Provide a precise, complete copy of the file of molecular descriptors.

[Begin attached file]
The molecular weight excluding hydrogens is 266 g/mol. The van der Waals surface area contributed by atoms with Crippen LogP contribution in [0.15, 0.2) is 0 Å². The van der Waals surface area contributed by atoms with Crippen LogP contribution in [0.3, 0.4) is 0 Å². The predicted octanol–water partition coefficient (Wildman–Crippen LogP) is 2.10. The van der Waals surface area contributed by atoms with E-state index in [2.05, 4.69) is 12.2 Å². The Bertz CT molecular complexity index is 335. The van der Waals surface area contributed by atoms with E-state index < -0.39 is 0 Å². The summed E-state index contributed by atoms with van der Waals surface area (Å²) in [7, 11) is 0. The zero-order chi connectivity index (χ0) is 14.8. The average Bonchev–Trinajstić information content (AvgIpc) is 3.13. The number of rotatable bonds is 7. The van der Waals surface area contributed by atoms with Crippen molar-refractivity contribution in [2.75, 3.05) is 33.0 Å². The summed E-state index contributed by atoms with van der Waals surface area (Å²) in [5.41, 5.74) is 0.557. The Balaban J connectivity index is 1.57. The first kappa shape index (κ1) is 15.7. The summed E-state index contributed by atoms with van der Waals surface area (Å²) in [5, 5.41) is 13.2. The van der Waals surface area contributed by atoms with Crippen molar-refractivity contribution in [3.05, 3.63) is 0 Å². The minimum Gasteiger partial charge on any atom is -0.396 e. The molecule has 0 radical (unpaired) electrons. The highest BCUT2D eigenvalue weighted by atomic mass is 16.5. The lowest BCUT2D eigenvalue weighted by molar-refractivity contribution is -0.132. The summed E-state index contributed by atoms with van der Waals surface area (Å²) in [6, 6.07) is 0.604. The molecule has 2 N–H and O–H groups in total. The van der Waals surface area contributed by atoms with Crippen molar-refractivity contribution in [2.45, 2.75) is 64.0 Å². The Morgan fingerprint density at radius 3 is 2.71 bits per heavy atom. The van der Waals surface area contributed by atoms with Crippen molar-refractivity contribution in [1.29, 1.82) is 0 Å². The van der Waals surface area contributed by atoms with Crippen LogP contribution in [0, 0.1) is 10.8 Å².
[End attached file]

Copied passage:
The molecular weight excluding hydrogens is 266 g/mol. The van der Waals surface area contributed by atoms with Crippen LogP contribution in [0.15, 0.2) is 0 Å². The van der Waals surface area contributed by atoms with Crippen LogP contribution in [0.3, 0.4) is 0 Å². The predicted octanol–water partition coefficient (Wildman–Crippen LogP) is 2.10. The van der Waals surface area contributed by atoms with E-state index in [2.05, 4.69) is 12.2 Å². The Bertz CT molecular complexity index is 335. The van der Waals surface area contributed by atoms with E-state index < -0.39 is 0 Å². The summed E-state index contributed by atoms with van der Waals surface area (Å²) in [7, 11) is 0. The zero-order chi connectivity index (χ0) is 14.8. The average Bonchev–Trinajstić information content (AvgIpc) is 3.13. The number of rotatable bonds is 7. The van der Waals surface area contributed by atoms with Crippen molar-refractivity contribution in [2.75, 3.05) is 33.0 Å². The summed E-state index contributed by atoms with van der Waals surface area (Å²) in [5.41, 5.74) is 0.557. The Balaban J connectivity index is 1.57. The first kappa shape index (κ1) is 15.7. The summed E-state index contributed by atoms with van der Waals surface area (Å²) in [5, 5.41) is 13.2. The van der Waals surface area contributed by atoms with Crippen molar-refractivity contribution in [3.05, 3.63) is 0 Å². The minimum Gasteiger partial charge on any atom is -0.396 e. The molecule has 0 radical (unpaired) electrons. The highest BCUT2D eigenvalue weighted by atomic mass is 16.5. The lowest BCUT2D eigenvalue weighted by molar-refractivity contribution is -0.132. The summed E-state index contributed by atoms with van der Waals surface area (Å²) in [6, 6.07) is 0.604. The molecule has 2 N–H and O–H groups in total. The van der Waals surface area contributed by atoms with Crippen molar-refractivity contribution in [2.45, 2.75) is 64.0 Å². The Morgan fingerprint density at radius 3 is 2.71 bits per heavy atom. The van der Waals surface area contributed by atoms with Crippen molar-refractivity contribution in [1.29, 1.82) is 0 Å². The van der Waals surface area contributed by atoms with Crippen LogP contribution in [0, 0.1) is 10.8 Å².